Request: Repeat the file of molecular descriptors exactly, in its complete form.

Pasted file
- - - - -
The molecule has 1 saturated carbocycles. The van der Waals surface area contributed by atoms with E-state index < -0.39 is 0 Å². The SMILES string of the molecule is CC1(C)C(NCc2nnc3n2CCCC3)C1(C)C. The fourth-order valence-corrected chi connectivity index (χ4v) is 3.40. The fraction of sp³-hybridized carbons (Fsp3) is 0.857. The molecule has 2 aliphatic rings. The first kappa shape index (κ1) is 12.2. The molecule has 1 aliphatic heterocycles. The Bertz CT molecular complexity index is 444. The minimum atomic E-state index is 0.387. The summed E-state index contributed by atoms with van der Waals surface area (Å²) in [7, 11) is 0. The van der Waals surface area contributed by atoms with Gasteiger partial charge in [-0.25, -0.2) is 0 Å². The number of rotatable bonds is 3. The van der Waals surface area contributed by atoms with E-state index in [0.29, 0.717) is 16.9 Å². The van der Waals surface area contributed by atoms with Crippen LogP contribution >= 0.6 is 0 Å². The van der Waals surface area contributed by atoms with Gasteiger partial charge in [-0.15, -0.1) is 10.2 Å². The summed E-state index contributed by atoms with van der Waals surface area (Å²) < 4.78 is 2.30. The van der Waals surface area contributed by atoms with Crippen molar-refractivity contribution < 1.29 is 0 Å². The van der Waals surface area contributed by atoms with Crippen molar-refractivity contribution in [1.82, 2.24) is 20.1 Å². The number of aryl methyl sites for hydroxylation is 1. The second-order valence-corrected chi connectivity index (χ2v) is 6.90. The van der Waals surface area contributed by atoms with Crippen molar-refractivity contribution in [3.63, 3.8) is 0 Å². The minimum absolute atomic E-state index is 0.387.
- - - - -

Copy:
The molecule has 1 saturated carbocycles. The van der Waals surface area contributed by atoms with E-state index < -0.39 is 0 Å². The SMILES string of the molecule is CC1(C)C(NCc2nnc3n2CCCC3)C1(C)C. The fourth-order valence-corrected chi connectivity index (χ4v) is 3.40. The fraction of sp³-hybridized carbons (Fsp3) is 0.857. The molecule has 2 aliphatic rings. The first kappa shape index (κ1) is 12.2. The molecule has 1 aliphatic heterocycles. The Bertz CT molecular complexity index is 444. The minimum atomic E-state index is 0.387. The summed E-state index contributed by atoms with van der Waals surface area (Å²) in [7, 11) is 0. The van der Waals surface area contributed by atoms with Gasteiger partial charge in [-0.25, -0.2) is 0 Å². The number of rotatable bonds is 3. The van der Waals surface area contributed by atoms with E-state index in [0.29, 0.717) is 16.9 Å². The van der Waals surface area contributed by atoms with Crippen LogP contribution >= 0.6 is 0 Å². The van der Waals surface area contributed by atoms with Gasteiger partial charge in [-0.15, -0.1) is 10.2 Å². The summed E-state index contributed by atoms with van der Waals surface area (Å²) < 4.78 is 2.30. The van der Waals surface area contributed by atoms with Crippen molar-refractivity contribution < 1.29 is 0 Å². The van der Waals surface area contributed by atoms with Crippen molar-refractivity contribution in [1.82, 2.24) is 20.1 Å². The number of aryl methyl sites for hydroxylation is 1. The second-order valence-corrected chi connectivity index (χ2v) is 6.90. The van der Waals surface area contributed by atoms with Crippen molar-refractivity contribution in [3.63, 3.8) is 0 Å². The minimum absolute atomic E-state index is 0.387.